How women 
can take care 
of their hearts

Heidi Power of Grand Junction snuggles with her daughter, Autumn, 6 months, during the Go Red for Women luncheon last week at St. Mary’s Hospital. “We’re here wearing red to empower women to take care of their own heart health and to show (Autumn) how important it is to eat right and take care of yourself,” Power said.



Cardiologist Maria Anderson said the top two things for improving heart health are to stop smoking and to eat healthy foods.



St. Mary’s women in red, from left, are Julie Shayne, chest pain coordinator; Shelley Garvin, telemetry; Shelley Peterson, vice president patient services; Gretchen Gore, mission integration manager; and Emma Flowers, catheritization laboratory.



QUICKREAD

AVOIDING SALT: WORDS TO WATCH


When reading the list of ingredients for a particular food item, watch for these words if trying not to eat salt:

■ Seasoned

■ Blackened

■ Flavored

■ Monosodium glutamate, or MSG

■ Sea salt

■ Lightly salted

■ Flavor crystals

■ Sauce

Source: Dr. Maria Anderson

AVOIDING SUGAR: WORDS TO WATCH


When reading the list of ingredients for a particular food item, watch for these words if trying not to eat sugar:

■ Sweetened

■ Frosted

■ Flavored

■ Syrup

■ Sauce

■ Juice, juicy

■ Caramelized

■ High fructose corn syrup

■ Naturally sweetened

Source: Dr. Maria Anderson



eart disease personified would be a vicious killer of women who hid in the open, unrecognized and ignored before taking another life.

The sneaky killer was probably lurking among the 200 or so who attended the first day of a two-day education and awareness program at St. Mary’s Hospital last week.

St. Mary’s Cardiac and Vascular Services Department presented the Go Red for Women program where Dr. Maria Anderson, a cardiologist, and Dr. Sara Pereira, a thoracic surgeon, spoke from the heart.

Apparently, if heart disease were a person, she would frequently smoke, return for second helpings and enjoy desserts. She would watch too much television and wouldn’t get enough exercise.

She would enjoy repeating, “Life’s a banquet and most poor suckers are starving to death.”

She would rush to grab reading material about bariatric weight loss surgery at one table, then buy a giant, 12-ounce chocolate heart on a stick at the next, one of the noteworthy juxtapositions at Go Red this year.

If the road of excess leads to wisdom, the shortcuts make you fat, so they say. 

Heart disease was prohibited from wearing red to last week’s luncheon. The color was specifically reserved for the area’s avid supporters of heart-healthy lifestyles. Many fashionable statements were made, like the striking red dress and red jewelry adorning Mary Ellen Ireland, chaplain at St. Mary’s Hospital.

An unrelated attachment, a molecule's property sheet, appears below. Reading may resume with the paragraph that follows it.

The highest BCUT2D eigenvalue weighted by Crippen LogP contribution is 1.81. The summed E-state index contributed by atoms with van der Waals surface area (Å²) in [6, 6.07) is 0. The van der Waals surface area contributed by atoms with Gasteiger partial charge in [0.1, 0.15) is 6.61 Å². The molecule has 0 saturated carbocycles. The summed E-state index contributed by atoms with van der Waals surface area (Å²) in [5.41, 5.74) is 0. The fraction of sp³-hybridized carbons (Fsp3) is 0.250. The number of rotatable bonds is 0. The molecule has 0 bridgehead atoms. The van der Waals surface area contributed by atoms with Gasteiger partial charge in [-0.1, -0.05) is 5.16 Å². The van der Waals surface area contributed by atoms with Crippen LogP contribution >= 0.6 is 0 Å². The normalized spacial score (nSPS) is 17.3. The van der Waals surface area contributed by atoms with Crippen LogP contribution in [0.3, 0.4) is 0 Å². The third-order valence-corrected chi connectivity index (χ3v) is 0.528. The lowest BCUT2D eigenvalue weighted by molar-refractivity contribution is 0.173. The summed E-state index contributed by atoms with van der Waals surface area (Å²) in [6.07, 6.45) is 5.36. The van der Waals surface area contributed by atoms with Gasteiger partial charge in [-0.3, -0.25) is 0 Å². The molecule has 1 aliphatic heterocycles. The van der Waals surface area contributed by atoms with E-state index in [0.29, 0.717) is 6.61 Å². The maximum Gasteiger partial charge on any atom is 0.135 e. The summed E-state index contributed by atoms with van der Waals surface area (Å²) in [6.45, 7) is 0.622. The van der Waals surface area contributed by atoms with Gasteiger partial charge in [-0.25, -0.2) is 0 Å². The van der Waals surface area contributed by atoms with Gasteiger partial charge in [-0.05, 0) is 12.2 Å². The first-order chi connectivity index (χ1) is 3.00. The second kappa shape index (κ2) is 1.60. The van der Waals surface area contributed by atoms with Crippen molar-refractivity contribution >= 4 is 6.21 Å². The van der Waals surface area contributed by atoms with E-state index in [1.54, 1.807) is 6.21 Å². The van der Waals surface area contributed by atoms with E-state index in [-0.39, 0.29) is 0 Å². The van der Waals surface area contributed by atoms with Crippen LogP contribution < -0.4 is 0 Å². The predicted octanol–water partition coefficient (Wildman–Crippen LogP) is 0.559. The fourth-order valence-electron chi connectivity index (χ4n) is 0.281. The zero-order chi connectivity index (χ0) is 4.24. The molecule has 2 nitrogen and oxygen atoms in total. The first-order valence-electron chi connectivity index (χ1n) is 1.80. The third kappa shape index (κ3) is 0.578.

“This luncheon is all about raising awareness of heart disease among women,” said Julie Shayne, St. Mary’s chest pain center coordinator.

Shayne surveyed the sea of red at the Geno Saccomanno Education Center with apparent satisfaction. More than 300 people were expected for the two-day event, she said.

The Go Red appeal seemed to be working. Heidi Power of Grand Junction was there, ravishing in red and whispering to her infant daughter, Autumn.

“We’re here wearing red to empower women to take care of their own heart health and to show (Autumn) how important it is to eat right and take care of yourself,” Power said.

Carol Calacino, St. Mary’s manager of physician recruitment, said she was surprised to learn the number one killer of women was heart disease.

“I would have thought it was breast cancer,” she said.

Heart disease is, in fact, the number one cause of death for women and accounts for 40 percent of women’s deaths each year, Anderson said.

It is the number one killer of women age 20 and older, Pereira said.

More than 420,000 people die from heart disease each year; 267,000 of them are women who died of heart attacks, she said.

Six times more women die from heart attacks than from breast cancer, Pereira said.

Perhaps the most sobering statistic was that one in four women over age 65 have heart disease, Anderson said.

“The top two things for improving your heart health are if you smoke, stop smoking, and to eat a healthy diet,” she said.

Thursday’s menu featured chicken cobb salad without the traditional bacon or blue cheese dressing. Instead, a vinaigrette was used to keep the lunch heart-healthy, Shayne said.

Anderson included two long lists of foods to ditch and several lists of words to watch for when reading ingredients.

“Flavored” and “sweetened” topped the list of words to avoid.

Donuts, cake, cupcakes, salad dressing, processed meats and bacon — yes, bacon — topped the list of foods to ditch.

For her part, Pereira focused on recognizing the physical signs of heart disease..

Interestingly, among women, chest pain is not the most common sign.

High cholesterol and high blood pressure, obesity, physical inactivity, Type 2 diabetes, smoking and a high-fat diet are all serious risk factors.

Fortunately, all these risk factors can be controlled, Pereira said.

Prior to the presentations, women in red took part in nine different screenings aimed at identifying heart disease, including ones for high blood pressure, cardiac rhythm and peripheral artery disease.


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